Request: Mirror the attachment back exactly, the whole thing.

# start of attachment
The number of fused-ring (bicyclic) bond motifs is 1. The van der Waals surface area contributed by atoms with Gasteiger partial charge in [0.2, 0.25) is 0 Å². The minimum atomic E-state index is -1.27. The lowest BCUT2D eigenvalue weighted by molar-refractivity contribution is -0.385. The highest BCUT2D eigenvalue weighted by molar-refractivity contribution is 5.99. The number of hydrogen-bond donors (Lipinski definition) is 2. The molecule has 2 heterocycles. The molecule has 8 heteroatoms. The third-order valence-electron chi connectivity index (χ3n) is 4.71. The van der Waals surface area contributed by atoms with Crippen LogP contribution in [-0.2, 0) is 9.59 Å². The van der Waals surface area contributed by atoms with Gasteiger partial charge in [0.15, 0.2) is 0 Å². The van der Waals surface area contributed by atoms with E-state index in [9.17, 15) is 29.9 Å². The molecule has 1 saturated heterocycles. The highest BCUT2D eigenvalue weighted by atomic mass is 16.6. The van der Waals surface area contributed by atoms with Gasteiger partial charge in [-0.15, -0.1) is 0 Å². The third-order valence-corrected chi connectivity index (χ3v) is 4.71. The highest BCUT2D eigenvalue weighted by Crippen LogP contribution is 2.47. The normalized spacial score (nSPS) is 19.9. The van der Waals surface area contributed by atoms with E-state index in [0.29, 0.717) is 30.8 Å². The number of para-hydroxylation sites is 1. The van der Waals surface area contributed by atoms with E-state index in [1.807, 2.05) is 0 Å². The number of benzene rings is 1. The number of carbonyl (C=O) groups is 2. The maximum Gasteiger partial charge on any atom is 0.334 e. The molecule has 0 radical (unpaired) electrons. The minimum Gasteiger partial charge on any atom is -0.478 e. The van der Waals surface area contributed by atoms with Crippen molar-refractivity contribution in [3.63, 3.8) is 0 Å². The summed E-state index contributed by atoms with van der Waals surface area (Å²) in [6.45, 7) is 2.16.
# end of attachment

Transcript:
The number of fused-ring (bicyclic) bond motifs is 1. The van der Waals surface area contributed by atoms with Gasteiger partial charge in [0.2, 0.25) is 0 Å². The minimum atomic E-state index is -1.27. The lowest BCUT2D eigenvalue weighted by molar-refractivity contribution is -0.385. The highest BCUT2D eigenvalue weighted by molar-refractivity contribution is 5.99. The number of hydrogen-bond donors (Lipinski definition) is 2. The molecule has 2 heterocycles. The molecule has 8 heteroatoms. The third-order valence-electron chi connectivity index (χ3n) is 4.71. The van der Waals surface area contributed by atoms with Crippen LogP contribution in [-0.2, 0) is 9.59 Å². The van der Waals surface area contributed by atoms with Gasteiger partial charge in [0.15, 0.2) is 0 Å². The van der Waals surface area contributed by atoms with E-state index in [9.17, 15) is 29.9 Å². The molecule has 1 saturated heterocycles. The highest BCUT2D eigenvalue weighted by atomic mass is 16.6. The van der Waals surface area contributed by atoms with Gasteiger partial charge in [-0.15, -0.1) is 0 Å². The third-order valence-corrected chi connectivity index (χ3v) is 4.71. The highest BCUT2D eigenvalue weighted by Crippen LogP contribution is 2.47. The normalized spacial score (nSPS) is 19.9. The van der Waals surface area contributed by atoms with E-state index in [0.29, 0.717) is 30.8 Å². The number of para-hydroxylation sites is 1. The van der Waals surface area contributed by atoms with E-state index in [1.807, 2.05) is 0 Å². The number of benzene rings is 1. The number of carbonyl (C=O) groups is 2. The maximum Gasteiger partial charge on any atom is 0.334 e. The molecule has 0 radical (unpaired) electrons. The minimum Gasteiger partial charge on any atom is -0.478 e. The van der Waals surface area contributed by atoms with Crippen molar-refractivity contribution in [3.63, 3.8) is 0 Å². The summed E-state index contributed by atoms with van der Waals surface area (Å²) in [6.45, 7) is 2.16.